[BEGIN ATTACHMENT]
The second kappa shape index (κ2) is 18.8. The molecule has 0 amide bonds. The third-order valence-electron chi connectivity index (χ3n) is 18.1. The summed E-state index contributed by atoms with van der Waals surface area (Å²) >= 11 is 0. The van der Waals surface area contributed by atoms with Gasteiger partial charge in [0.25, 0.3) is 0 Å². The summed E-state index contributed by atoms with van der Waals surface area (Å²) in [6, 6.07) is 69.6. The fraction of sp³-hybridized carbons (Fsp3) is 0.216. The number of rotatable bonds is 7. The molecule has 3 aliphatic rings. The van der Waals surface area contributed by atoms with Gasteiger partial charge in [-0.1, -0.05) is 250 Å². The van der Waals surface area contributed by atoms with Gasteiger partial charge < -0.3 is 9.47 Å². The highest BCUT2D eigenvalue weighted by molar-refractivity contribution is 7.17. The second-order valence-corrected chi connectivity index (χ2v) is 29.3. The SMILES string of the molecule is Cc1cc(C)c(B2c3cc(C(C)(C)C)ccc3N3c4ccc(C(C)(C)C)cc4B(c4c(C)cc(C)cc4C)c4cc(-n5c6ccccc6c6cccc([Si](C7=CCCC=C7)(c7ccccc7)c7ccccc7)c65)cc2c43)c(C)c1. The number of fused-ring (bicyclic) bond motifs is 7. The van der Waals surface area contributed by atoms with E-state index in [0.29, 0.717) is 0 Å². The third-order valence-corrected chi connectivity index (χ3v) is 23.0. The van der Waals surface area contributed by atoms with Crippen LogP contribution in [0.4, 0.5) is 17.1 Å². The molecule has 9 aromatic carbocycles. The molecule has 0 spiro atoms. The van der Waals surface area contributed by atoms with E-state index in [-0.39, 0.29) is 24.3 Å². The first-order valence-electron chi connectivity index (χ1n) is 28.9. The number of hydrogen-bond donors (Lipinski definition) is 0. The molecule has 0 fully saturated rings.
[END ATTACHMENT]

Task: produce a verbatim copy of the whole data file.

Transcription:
The second kappa shape index (κ2) is 18.8. The molecule has 0 amide bonds. The third-order valence-electron chi connectivity index (χ3n) is 18.1. The summed E-state index contributed by atoms with van der Waals surface area (Å²) >= 11 is 0. The van der Waals surface area contributed by atoms with Gasteiger partial charge in [0.25, 0.3) is 0 Å². The summed E-state index contributed by atoms with van der Waals surface area (Å²) in [6, 6.07) is 69.6. The fraction of sp³-hybridized carbons (Fsp3) is 0.216. The number of rotatable bonds is 7. The molecule has 3 aliphatic rings. The van der Waals surface area contributed by atoms with Gasteiger partial charge in [-0.1, -0.05) is 250 Å². The van der Waals surface area contributed by atoms with Gasteiger partial charge < -0.3 is 9.47 Å². The highest BCUT2D eigenvalue weighted by molar-refractivity contribution is 7.17. The second-order valence-corrected chi connectivity index (χ2v) is 29.3. The SMILES string of the molecule is Cc1cc(C)c(B2c3cc(C(C)(C)C)ccc3N3c4ccc(C(C)(C)C)cc4B(c4c(C)cc(C)cc4C)c4cc(-n5c6ccccc6c6cccc([Si](C7=CCCC=C7)(c7ccccc7)c7ccccc7)c65)cc2c43)c(C)c1. The number of fused-ring (bicyclic) bond motifs is 7. The van der Waals surface area contributed by atoms with E-state index in [0.29, 0.717) is 0 Å². The third-order valence-corrected chi connectivity index (χ3v) is 23.0. The van der Waals surface area contributed by atoms with Crippen LogP contribution in [0.4, 0.5) is 17.1 Å². The molecule has 9 aromatic carbocycles. The molecule has 0 spiro atoms. The van der Waals surface area contributed by atoms with E-state index in [-0.39, 0.29) is 24.3 Å². The first-order valence-electron chi connectivity index (χ1n) is 28.9. The number of hydrogen-bond donors (Lipinski definition) is 0. The molecule has 0 fully saturated rings.